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Hand-to-mouth: planning the project

April 22, 2012

This is the kind of project EXAUDI was formed for. Idealistic, ludicrously labour-intensive, with no guarantee of ultimate success and no clear path towards it – it’s the kind of challenge I love and which Juliet and I have been foisting on our long-suffering colleagues regularly over the last ten years. That said, even a piece like the Ferneyhough Missa Brevis (which became for a time our calling-card after we performed it for the first time in 2006) pales in comparison with the work required to realise Aaron’s music. But as I said in my last post, this is something I’ve wanted us to do for a long time and is something worth clearing the schedule for.

At this point it might be worth explaining a bit about how EXAUDI works and how we go about putting on a project of this magnitude. Unlike our lucky colleagues abroad (and one or two conspicuously fortunate – albeit deserving – colleague-ensembles in the UK), we’re not a full-time ensemble, or even part-time. We work from project to project, hoping and praying that our freelance singers are free for whatever grand plan we have in store for them. We receive no public subsidy (our only grant is – at the moment – £12,000 a year from the PRSF, for which we are deeply grateful) and have no permanent home. We have skeletal administrative backup and most of the admin is done gratis for the sake of the ensemble. Our singers (and I) are paid by the session.

This being the case, it makes taking on big projects of taxing contemporary music all the more difficult. When they’re not singing for us, EXAUDI members, none of whom (bar Juliet and myself) make a living as contemporary music specialists, are cruising the freelance circuit: Bach in Vienna with one group on Monday, Josquin in Madrid with another on Tuesday. Or teaching, or conducting, or singing in church, or making their way in the opera scene, or whatever, assembling their portfolio careers piece by piece and hoping to scrape together an income along the way. The preparation, mental clarity and vocal freshness one needs to do an exceptional project are not something we can take for granted, and we have to plan very carefully to make sure we can work to the standards we set ourselves. Frankly, it’s not an ideal way to run an international ensemble but it’s the way things are at the moment, and I consider myself incredibly fortunate to have such a dedicated and generally brilliant band of colleagues. Are they new-music-heroes? I think so!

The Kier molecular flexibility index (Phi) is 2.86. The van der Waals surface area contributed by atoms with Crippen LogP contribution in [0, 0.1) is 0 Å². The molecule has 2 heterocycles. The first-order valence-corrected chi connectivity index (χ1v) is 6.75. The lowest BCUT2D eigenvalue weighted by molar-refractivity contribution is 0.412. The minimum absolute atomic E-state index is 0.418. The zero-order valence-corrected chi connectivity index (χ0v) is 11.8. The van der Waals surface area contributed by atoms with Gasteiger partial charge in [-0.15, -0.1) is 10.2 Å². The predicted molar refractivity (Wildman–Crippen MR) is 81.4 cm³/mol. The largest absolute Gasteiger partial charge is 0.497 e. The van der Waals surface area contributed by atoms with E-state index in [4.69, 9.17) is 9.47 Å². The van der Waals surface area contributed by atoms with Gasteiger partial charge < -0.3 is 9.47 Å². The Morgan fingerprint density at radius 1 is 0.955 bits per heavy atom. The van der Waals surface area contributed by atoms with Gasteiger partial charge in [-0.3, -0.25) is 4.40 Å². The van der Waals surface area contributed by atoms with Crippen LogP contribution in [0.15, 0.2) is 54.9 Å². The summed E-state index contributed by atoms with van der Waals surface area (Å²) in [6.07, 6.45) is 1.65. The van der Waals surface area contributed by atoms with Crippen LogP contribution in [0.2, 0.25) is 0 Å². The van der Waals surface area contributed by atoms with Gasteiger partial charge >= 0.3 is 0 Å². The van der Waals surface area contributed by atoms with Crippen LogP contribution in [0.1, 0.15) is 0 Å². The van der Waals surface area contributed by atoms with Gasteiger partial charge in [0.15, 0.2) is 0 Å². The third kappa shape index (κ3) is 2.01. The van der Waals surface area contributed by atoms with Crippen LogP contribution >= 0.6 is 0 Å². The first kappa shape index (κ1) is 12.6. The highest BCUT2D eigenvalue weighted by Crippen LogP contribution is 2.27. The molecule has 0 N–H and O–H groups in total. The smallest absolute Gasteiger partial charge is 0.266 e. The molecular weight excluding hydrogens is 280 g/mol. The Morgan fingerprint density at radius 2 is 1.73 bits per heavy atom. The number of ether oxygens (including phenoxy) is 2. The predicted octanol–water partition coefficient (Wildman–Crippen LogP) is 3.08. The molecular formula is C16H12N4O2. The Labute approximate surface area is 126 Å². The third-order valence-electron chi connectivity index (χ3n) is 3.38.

Our Cassidy plans were kick-started when we were selected to be one of the 20 projects for the PRSF’s New Music 20×12, an initiative linked to the Cultural Olympiad that accompanies the London Olympics. It was a bit of a surprise to be selected, as we didn’t seem the most, um, accessible of submissions for what will be a very ‘public-facing’ affair, but all the more gratitude to the judges for believing in our own version of ‘faster, higher, stronger’. In fact, the more we get into the project the more apposite it actually feels for an Olympiad – this really is art at (some of) its limits: a vocal version of the Heptathlon. The award gave us some funding and a goal to aim at: a performance on the South Bank on the Olympiad Weekend of 14th-15th July.

With the structure laid out, we found there was still a large gap between the funding we had won and our aspirations for the project. Here we were really fortunate to secure a chunk of money from the University of Huddersfield, which allowed us a less breathless rehearsal schedule (even some proper Research and Development!) and a recording of not only Aaron’s but several other recent commissions besides.

A plan of attack slowly coalesced and so did our team: our regular pairing of Juliet Fraser and Amy Moore on soprano, relative newcomers Lucy Goddard on mezzo and Simon Whiteley on bass, and four EXAUDI old-timers Tom Williams (countertenor), Stephen Jeffes and Jonathan Bungard (tenor) and Jonathan Saunders (bass-baritone). As it turned out we could have booked eight countertenors or anything else for this piece, as the parts are not voice-specific, but it’s wonderful that we have such a skilled and, almost more importantly, up-for-it group for an experience that is going to push everyone miles out of their comfort zone and doubtless generate some sticky moments along the way. Per ardua ad astra…

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